I just got back from Pixar’s latest film. It ‘s a coming-of-age story about a boy, his father, his grandfather, and their unique occupation. In less than seven minutes and without dialogue, this wondrous film conveys dramatic tension, elicits genuine laughs, and progressively reveals a series of mysteries, ending in its final shot with a witty punch line that reveals precisely what the three characters have been up to. I won’t reveal any more here, since you should see it for yourself. La Luna is a technological wonder and is beautiful to look at. Aesthetically it’s all about the magical things Pixar is able to do with light. It was followed by a longer and much more conventional—but still eminently enjoyable—coming-of-age story about a girl who resists being a traditional princess.
Pixar will of course continue to be known for its major theatrical releases—from Toy Story (1995) to Brave (2012) and beyond. But its heart has always been in the shorts that precede its feature films. These shorts do more than just pay homage to the classical days of cinema, where a short program would always begin the evening’s entertainment. They are the place where Pixar’s artists and engineers try out their latest advances in animation and give us a glimpse of what to expect in next year’s feature release. They are a place where—freed from having to fill out 100 minutes of running time—they can take a clever idea and let it develop at the ideal pace. The best moments in Pixar’s major films (think about the first 20 minutes of Wall-E or the montage sequence in Up) are essentially silent shorts that convey emotion and information through form. As much as I enjoy Pixar’s feature films, I would prefer to pay my admission fee to watch a dozen eight-minute shorts. I suspect that Pixar’s animators would prefer this too. And the youngest Pixar fans—who have not yet been trained to expect 100-120 minutes of narrative structured on classical Hollywood principles—would likely prefer it as well.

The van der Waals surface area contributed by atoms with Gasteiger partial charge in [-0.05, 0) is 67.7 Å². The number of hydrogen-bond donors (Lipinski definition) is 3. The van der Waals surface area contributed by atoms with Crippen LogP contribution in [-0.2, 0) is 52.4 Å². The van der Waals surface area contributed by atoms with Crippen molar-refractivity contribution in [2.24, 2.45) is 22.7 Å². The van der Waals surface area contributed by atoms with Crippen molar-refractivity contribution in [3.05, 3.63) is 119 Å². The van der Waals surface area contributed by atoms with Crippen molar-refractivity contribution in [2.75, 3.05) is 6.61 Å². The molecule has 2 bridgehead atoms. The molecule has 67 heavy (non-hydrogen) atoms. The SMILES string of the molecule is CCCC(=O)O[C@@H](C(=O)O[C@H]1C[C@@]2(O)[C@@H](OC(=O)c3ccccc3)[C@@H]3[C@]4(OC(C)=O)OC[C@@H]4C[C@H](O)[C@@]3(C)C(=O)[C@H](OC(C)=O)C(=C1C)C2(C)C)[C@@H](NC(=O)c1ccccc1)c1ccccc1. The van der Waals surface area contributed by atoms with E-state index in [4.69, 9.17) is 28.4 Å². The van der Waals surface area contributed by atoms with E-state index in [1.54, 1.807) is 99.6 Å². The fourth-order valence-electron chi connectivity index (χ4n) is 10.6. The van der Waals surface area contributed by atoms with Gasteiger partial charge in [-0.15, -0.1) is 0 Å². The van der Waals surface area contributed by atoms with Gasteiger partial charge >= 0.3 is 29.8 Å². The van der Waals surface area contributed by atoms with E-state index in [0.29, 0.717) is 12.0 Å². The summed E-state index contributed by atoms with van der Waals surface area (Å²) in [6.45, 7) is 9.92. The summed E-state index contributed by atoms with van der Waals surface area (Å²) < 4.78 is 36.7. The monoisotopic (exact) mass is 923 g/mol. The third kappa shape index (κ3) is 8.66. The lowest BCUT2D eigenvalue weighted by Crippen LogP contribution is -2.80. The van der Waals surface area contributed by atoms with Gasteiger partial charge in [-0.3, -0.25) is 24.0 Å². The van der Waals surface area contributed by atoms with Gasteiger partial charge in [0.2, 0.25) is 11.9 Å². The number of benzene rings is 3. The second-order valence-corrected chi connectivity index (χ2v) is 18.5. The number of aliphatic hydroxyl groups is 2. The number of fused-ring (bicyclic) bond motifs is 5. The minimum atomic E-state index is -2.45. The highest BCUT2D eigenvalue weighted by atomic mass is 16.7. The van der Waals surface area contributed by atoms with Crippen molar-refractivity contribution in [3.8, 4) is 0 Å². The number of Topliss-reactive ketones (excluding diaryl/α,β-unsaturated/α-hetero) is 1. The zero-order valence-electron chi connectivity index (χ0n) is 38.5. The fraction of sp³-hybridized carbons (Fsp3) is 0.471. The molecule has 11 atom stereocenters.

As we await next year’s short, about which I am much more excited than a Monsters Inc. prequel, let’s revisit some of Pixar’s best short films from the past three decades.
Luxo Jr. (1986)
The desk lamp that still serves as Pixar’s logo and that still opens and closes every Pixar film comes from this short. Take director John Lasseter’s desk lamp, a bouncing ball, and some imagination and you get this entertaining two-minute story that is also an experiment in rendering shadows and light. Just as in the days of early silent cinema.
Red’s Dream (1987)
A moving tale about a red unicycle. I always show this 4-minute story to my Intro to Film students to demonstrate how film form can tell stories and evoke emotions. Probably still my favorite Pixar short.
Geri’s Game (1997)
An elderly man plays a game of chess in a park. The end of La Luna reminded me of the witty reveal at the end of this short film.
Pixar’s most complete short film. A magician and his uncooperative rabbit bring more laughs, drama, and thrills than most feature films.
La Luna (2012)
The latest Pixar short always belongs on the list because the technology that will appear run-of-the-mill next year still seems like magic today. On second thought, though, Luxo Jr. still seems like magic to me.
A collection of Pixar's early short films is available for purchase at Amazon and for rental on Netflix. Volume 2 is scheduled for release in November 2012. They are definitely worth watching. Over and over again.